The thing is, my professional and personal lives are closely tied together, and I have fun paying the bills. I know the same is the case for many of you, too. But he had a point. Was I missing out by not doing more? Was I lacking in story-worthy experiences because I spent my days in the condo, hugging my laptop to my chest while in the fetal position? Was I limiting myself by — gasp! — only socializing with Word Nerds!?
Oh calm down. I love you guys. And it really bums me out that you don't live closer. If you did, we could totally be reclusive together!
But the other day, I wrote a post for Ebyline on the importance of meeting more people, and it seems I haven't been following my own advice.
So this past month, I really pushed myself to experience more, and to befriend more (non word-nerdy) people.
I visited the Trojan Vibrations Truck when it was stopped in Williamsburg, Brooklyn, and met sex educator and activist Logan Levkoff, plus a handful of other promoters of sexual health awareness.
I went to a BBQ thrown by a food blogger friend of mine and ended up deep in conversation with a documentary film producer, and also made plans for a traveling potluck dinner with another foodie couple.
I went to a wedding in New Hampshire, met someone who still worked full-time in book publishing, and also caught up with an old college friend who now has a thriving business creating custom furniture.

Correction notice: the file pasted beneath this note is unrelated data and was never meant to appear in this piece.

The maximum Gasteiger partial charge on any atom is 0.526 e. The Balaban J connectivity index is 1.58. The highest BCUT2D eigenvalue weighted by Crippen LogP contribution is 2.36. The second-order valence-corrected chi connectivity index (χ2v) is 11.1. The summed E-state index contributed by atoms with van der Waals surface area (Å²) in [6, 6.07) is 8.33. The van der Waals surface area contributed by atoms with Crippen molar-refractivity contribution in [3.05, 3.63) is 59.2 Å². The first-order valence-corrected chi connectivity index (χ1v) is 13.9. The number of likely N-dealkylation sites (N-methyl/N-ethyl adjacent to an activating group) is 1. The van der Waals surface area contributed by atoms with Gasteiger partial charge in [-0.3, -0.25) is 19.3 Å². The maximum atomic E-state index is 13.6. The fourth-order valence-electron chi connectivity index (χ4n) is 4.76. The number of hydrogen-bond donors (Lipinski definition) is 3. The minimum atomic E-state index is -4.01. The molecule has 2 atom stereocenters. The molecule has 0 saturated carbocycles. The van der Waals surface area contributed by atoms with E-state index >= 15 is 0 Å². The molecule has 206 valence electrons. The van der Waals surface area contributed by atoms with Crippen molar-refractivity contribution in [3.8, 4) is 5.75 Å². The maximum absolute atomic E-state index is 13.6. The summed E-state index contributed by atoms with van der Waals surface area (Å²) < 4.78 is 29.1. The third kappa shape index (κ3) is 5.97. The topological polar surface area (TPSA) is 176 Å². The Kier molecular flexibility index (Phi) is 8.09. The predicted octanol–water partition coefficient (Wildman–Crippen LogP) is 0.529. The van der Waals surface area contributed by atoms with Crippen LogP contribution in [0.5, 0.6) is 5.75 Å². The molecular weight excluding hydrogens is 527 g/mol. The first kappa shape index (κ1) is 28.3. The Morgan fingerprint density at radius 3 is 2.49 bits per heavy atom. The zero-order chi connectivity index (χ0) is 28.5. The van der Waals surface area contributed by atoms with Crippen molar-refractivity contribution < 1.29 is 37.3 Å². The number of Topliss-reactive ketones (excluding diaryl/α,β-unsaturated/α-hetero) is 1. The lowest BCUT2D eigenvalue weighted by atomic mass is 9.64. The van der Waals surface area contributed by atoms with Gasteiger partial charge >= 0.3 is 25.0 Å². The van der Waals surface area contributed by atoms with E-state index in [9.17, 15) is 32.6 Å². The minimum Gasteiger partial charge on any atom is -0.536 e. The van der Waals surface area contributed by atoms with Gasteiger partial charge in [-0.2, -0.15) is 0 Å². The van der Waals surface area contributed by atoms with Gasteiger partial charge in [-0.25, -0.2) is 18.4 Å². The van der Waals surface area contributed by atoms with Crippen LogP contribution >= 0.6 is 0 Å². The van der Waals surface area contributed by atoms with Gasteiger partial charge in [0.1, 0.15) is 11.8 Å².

I went to a Debbie Gibson / Tiffany concert (don't judge!) with a woman I had previously only interacted with at my hoop dancing class. She does work as both a clown and a hoop dance instructor for children, and I'm pretty sure we're going to be BFFs.
I interviewed cancer survivors for an ebook I've been ghostwriting, and may have cried from inspirational overload.
I went to the aforementioned CD release party and met some pretty interesting folks, got invited to a sex party, and learned about some great tantric yoga workshops happening around the city.
So what does this have to do with you and your writing business?
1. Step away from your laptop at least once a week, and try something new. 2. Develop at least three story ideas based upon that one experience, or that one nifty person you met. 3. Send out those queries, dammit. 4. Land some fabulous assignments. 5. Collect a ton of money and immediately spend it all on books and handbags.
Well. If you feel as if your writing has gotten stale lately, it's probably because you haven't met anyone interesting lately, or experienced anything new and exciting.
Because lord knows, there's only so much writing mileage I can get out of that handful of sex parties I attended several years ago.
What I'm trying to say is:
If you're not living and experiencing life, you won't have anything worth writing about.
But before you go...
If you could use some help developing those stories ideas, or accomplishing anything else related to your freelance business, click here to purchase one of my one-on-one coaching packages.
Hugs - Steph :)